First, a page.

Hooton History, Family Crest & Coats of Arms
The name Hooton belongs to the early history of Britain, it's origins lie with the Anglo-Saxons. It is a product of their having lived in the settlement of Hooton, which is near Chester in Cheshire. The surname Hooton belongs to the large category of Anglo-Saxon habitation names, which are derived from pre-existing names for towns, villages, parishes, or farmsteads.
"This place, in the Domesday Book, is included in the possessions of Richard de Vernon, the Norman Baron of Shipbrook, under whom it was held by a family named Hotone." 
Early Origins of the Hooton family
The surname Hooton was first found in Cheshire where the place name mentioned in the Domesday Book as Hotone, under the ownership of Richard de Vernon, the Norman Baron of Shipbrook.
Early History of the Hooton family
This web page shows only a small excerpt of our Hooton research. Another 99 words (7 lines of text) covering the years 1600 and 1672 are included under the topic Early Hooton History in all our PDF Extended History products and printed products wherever possible.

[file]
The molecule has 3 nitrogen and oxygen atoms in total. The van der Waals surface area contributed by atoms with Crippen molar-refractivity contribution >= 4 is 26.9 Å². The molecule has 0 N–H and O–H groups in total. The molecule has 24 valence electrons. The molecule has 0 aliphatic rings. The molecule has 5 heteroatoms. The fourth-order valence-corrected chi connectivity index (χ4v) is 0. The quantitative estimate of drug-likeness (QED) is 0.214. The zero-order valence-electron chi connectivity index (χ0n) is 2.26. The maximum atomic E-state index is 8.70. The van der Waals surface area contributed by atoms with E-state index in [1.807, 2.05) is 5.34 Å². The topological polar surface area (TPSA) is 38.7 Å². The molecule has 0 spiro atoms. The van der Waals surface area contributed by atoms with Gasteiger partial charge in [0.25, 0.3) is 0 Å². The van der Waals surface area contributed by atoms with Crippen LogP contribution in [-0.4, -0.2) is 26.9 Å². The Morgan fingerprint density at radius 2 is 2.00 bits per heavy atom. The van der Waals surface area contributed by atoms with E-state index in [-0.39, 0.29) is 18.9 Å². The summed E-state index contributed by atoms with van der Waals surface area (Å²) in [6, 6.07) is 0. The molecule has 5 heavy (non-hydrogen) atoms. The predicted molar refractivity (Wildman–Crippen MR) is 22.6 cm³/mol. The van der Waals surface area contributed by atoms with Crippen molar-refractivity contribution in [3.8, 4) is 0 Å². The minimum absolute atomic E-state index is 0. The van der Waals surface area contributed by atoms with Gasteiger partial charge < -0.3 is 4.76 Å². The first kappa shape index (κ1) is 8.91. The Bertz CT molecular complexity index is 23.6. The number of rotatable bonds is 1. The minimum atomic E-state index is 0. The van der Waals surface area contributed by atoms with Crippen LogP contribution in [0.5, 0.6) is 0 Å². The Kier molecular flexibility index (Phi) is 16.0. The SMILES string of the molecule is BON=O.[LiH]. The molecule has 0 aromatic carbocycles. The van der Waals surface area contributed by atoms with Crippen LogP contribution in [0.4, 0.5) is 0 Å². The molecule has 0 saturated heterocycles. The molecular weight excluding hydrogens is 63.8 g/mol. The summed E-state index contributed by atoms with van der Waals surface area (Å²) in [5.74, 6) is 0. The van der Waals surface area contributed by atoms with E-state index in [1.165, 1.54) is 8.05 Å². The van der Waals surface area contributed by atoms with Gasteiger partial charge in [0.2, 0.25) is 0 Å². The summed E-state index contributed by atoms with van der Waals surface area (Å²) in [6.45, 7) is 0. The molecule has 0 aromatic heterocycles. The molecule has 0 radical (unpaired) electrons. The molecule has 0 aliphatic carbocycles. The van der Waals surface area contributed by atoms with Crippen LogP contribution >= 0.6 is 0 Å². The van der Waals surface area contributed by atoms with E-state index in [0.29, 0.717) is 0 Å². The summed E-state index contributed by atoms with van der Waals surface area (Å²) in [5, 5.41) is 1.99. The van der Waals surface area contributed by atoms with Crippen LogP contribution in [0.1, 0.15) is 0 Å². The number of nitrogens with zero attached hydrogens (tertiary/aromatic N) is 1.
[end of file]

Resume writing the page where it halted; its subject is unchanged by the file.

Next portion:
Hooton Spelling Variations
Until the dictionary, an invention of only the last few hundred years, the English language lacked any comprehensive system of spelling rules. Consequently, spelling variations in names are frequently found in early Anglo-Saxon and later Anglo-Norman documents. One person's name was often spelled several different ways over a lifetime. The recorded variations of Hooton include Hooton, Hootton, Hooten, Hootten and others.
Early Notables of the Hooton family (pre 1700)
Another 44 words (3 lines of text) are included under the topic Early Hooton Notables in all our PDF Extended History products and printed products wherever possible.
Thousands of English families boarded ships sailing to the New World in the hope of escaping the unrest found in England at this time. Although the search for opportunity and freedom from persecution abroad took the lives of many because of the cramped conditions and unsanitary nature of the vessels, the opportunity perceived in the growing colonies of North America beckoned. Many of the settlers who survived the journey went on to make important contributions to the transplanted cultures of their adopted countries. The Hooton were among these contributors, for they have been located in early North American records:
Hooton Settlers in United States in the 17th Century
Hooton Settlers in United States in the 18th Century
Emigration to Australia followed the First Fleets of convicts, tradespeople and early settlers. Early immigrants include:
Hooton Settlers in Australia in the 19th Century